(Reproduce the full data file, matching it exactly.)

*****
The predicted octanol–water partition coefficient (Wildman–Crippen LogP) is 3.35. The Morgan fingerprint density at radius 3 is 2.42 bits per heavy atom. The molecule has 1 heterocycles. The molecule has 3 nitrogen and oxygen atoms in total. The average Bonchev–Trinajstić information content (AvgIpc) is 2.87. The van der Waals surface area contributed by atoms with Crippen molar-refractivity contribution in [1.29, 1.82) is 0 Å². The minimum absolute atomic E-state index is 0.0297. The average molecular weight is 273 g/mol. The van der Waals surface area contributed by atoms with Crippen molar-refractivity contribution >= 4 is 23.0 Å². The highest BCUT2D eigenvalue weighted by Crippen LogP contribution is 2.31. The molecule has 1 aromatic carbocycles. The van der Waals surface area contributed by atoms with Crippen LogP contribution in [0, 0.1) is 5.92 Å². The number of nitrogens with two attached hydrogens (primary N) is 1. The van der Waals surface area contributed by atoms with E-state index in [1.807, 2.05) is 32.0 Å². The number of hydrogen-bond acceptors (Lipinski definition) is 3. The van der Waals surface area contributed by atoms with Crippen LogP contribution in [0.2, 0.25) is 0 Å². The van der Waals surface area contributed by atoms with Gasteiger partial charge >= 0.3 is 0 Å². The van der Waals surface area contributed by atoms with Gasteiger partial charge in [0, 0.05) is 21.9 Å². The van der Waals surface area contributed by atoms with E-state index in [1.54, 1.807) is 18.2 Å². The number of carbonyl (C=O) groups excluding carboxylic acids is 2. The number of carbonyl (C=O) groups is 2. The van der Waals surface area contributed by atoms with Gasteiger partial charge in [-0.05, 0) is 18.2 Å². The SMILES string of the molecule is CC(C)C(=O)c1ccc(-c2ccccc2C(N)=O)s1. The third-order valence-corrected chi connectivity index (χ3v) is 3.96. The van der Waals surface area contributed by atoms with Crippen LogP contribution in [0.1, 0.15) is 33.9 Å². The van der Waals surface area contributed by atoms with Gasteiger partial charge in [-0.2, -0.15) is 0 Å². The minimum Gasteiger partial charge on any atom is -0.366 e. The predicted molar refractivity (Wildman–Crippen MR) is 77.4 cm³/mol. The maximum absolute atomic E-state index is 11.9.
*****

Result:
The predicted octanol–water partition coefficient (Wildman–Crippen LogP) is 3.35. The Morgan fingerprint density at radius 3 is 2.42 bits per heavy atom. The molecule has 1 heterocycles. The molecule has 3 nitrogen and oxygen atoms in total. The average Bonchev–Trinajstić information content (AvgIpc) is 2.87. The van der Waals surface area contributed by atoms with Crippen molar-refractivity contribution in [1.29, 1.82) is 0 Å². The minimum absolute atomic E-state index is 0.0297. The average molecular weight is 273 g/mol. The van der Waals surface area contributed by atoms with Crippen molar-refractivity contribution >= 4 is 23.0 Å². The highest BCUT2D eigenvalue weighted by Crippen LogP contribution is 2.31. The molecule has 1 aromatic carbocycles. The van der Waals surface area contributed by atoms with Crippen LogP contribution in [0, 0.1) is 5.92 Å². The number of nitrogens with two attached hydrogens (primary N) is 1. The van der Waals surface area contributed by atoms with E-state index in [1.807, 2.05) is 32.0 Å². The number of hydrogen-bond acceptors (Lipinski definition) is 3. The van der Waals surface area contributed by atoms with Crippen LogP contribution in [0.2, 0.25) is 0 Å². The van der Waals surface area contributed by atoms with Gasteiger partial charge >= 0.3 is 0 Å². The van der Waals surface area contributed by atoms with Gasteiger partial charge in [0, 0.05) is 21.9 Å². The van der Waals surface area contributed by atoms with E-state index in [1.54, 1.807) is 18.2 Å². The number of carbonyl (C=O) groups excluding carboxylic acids is 2. The number of carbonyl (C=O) groups is 2. The van der Waals surface area contributed by atoms with Gasteiger partial charge in [-0.05, 0) is 18.2 Å². The SMILES string of the molecule is CC(C)C(=O)c1ccc(-c2ccccc2C(N)=O)s1. The third-order valence-corrected chi connectivity index (χ3v) is 3.96. The van der Waals surface area contributed by atoms with Crippen LogP contribution in [0.1, 0.15) is 33.9 Å². The van der Waals surface area contributed by atoms with Gasteiger partial charge in [-0.2, -0.15) is 0 Å². The minimum Gasteiger partial charge on any atom is -0.366 e. The predicted molar refractivity (Wildman–Crippen MR) is 77.4 cm³/mol. The maximum absolute atomic E-state index is 11.9.